Few studies have quantified the relative reproductive success of passerines in urban habitats. I studied food availability and reproductive success of barn swallows Hirundo rustica in two urban habitats during 2012–2015. Barn swallows breeding in the town center experienced lower insect densities than those in the town periphery. Lower food availability resulted in reduced feeding rates per capita, lower nestling body mass, longer nestling periods, longer inter-clutch intervals, fewer first and second brood fledglings and a lower total number of fledglings produced during the breeding season in comparison to barn swallows breeding in the town periphery.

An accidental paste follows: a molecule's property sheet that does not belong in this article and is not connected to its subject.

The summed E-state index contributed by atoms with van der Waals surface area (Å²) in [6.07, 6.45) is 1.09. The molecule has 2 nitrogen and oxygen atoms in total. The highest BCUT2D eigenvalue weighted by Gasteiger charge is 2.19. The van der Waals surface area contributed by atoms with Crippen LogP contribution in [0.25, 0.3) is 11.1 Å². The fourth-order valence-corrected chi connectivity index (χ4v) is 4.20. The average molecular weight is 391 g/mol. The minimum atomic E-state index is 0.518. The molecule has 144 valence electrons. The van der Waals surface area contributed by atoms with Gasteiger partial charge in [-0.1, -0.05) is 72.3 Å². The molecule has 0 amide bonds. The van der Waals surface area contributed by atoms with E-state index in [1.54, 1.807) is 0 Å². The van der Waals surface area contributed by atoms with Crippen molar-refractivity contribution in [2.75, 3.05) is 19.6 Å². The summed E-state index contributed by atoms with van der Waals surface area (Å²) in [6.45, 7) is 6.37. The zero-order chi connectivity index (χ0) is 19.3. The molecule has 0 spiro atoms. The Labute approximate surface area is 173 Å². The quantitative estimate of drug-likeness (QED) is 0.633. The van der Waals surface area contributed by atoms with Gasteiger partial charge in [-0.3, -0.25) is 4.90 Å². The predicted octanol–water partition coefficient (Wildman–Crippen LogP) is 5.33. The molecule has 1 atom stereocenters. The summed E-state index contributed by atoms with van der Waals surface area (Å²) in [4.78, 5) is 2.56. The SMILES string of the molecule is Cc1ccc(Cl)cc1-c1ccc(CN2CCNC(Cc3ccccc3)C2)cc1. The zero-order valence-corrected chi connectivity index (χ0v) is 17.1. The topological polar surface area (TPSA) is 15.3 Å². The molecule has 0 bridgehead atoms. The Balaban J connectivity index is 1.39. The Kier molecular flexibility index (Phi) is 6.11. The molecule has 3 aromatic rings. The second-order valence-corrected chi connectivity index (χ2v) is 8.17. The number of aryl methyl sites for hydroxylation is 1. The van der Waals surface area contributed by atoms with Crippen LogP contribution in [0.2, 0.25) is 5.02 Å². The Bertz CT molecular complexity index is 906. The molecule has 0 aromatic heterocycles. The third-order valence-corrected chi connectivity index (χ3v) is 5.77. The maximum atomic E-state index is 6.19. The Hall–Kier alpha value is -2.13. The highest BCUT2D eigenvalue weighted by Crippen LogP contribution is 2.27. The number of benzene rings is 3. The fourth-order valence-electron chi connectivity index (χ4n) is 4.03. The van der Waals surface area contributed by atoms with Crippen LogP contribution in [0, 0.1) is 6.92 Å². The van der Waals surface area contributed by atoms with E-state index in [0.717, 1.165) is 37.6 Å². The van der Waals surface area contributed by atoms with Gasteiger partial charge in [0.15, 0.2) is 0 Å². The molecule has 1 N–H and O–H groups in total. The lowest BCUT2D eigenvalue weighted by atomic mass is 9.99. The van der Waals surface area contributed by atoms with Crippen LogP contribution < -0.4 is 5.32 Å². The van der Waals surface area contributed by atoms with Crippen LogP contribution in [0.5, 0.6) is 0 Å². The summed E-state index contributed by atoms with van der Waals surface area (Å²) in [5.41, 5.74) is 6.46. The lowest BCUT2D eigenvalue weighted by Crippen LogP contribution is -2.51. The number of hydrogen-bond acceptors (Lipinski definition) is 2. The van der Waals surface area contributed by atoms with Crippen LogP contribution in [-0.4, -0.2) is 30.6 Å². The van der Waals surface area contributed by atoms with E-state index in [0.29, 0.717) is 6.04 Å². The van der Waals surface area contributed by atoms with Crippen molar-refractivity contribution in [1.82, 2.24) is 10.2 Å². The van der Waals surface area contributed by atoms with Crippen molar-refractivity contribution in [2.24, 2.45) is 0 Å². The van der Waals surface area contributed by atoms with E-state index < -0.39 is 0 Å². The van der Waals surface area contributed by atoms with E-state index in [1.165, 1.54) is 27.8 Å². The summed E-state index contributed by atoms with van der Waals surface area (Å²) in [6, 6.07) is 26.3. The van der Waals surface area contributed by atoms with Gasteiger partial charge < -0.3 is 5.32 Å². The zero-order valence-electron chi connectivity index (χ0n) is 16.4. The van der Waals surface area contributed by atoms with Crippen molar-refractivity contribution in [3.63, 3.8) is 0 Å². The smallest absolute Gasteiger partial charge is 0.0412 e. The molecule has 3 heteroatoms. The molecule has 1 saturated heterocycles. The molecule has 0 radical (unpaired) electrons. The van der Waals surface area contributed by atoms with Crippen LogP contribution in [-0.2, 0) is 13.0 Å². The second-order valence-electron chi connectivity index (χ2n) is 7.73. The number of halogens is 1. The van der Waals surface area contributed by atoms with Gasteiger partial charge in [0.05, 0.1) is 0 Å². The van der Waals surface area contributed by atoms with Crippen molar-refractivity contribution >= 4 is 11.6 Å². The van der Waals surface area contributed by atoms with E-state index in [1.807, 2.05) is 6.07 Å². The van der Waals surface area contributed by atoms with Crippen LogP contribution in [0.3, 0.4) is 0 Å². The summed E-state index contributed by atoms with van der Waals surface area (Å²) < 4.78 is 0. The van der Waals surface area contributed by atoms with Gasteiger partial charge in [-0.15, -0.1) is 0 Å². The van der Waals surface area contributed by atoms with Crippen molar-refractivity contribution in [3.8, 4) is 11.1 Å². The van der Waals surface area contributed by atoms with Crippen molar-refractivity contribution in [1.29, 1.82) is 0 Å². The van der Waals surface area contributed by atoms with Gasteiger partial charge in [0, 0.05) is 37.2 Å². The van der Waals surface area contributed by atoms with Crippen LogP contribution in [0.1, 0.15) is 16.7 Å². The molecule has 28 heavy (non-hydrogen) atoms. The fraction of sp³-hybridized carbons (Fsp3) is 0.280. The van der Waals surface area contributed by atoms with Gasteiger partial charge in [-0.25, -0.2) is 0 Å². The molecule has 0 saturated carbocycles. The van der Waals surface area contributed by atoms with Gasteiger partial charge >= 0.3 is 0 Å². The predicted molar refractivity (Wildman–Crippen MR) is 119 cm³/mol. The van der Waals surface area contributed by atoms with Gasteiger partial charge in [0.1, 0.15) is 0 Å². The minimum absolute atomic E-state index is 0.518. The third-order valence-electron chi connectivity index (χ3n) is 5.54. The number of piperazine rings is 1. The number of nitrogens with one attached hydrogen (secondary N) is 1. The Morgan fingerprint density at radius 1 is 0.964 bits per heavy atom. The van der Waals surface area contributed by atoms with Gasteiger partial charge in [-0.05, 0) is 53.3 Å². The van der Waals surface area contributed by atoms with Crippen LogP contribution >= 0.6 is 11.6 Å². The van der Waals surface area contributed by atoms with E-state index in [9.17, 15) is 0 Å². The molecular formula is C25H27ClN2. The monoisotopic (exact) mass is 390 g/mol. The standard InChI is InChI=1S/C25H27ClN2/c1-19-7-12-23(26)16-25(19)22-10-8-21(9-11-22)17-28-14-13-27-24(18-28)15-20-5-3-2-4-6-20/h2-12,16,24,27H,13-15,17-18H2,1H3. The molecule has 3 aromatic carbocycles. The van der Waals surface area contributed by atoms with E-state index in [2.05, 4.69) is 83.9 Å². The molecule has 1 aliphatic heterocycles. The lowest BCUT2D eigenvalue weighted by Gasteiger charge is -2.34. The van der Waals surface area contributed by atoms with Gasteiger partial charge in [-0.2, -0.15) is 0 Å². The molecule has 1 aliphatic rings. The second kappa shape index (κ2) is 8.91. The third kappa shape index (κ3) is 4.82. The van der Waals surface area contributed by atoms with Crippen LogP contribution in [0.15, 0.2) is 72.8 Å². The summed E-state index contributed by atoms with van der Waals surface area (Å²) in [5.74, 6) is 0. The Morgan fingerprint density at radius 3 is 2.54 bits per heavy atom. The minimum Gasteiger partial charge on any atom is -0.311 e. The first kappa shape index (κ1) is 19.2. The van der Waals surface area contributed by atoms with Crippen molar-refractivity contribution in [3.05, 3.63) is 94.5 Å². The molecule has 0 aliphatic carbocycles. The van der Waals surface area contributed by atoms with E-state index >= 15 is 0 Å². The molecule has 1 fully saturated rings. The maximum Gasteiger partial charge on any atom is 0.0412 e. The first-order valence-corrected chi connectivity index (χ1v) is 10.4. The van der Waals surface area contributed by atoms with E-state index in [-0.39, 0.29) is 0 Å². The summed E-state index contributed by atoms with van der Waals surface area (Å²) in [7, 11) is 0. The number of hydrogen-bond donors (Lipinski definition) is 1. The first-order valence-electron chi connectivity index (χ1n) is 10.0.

Source: Peter Györkös Teglhøj (2017) J Avian Biol DOI: 10.1111/jav.01086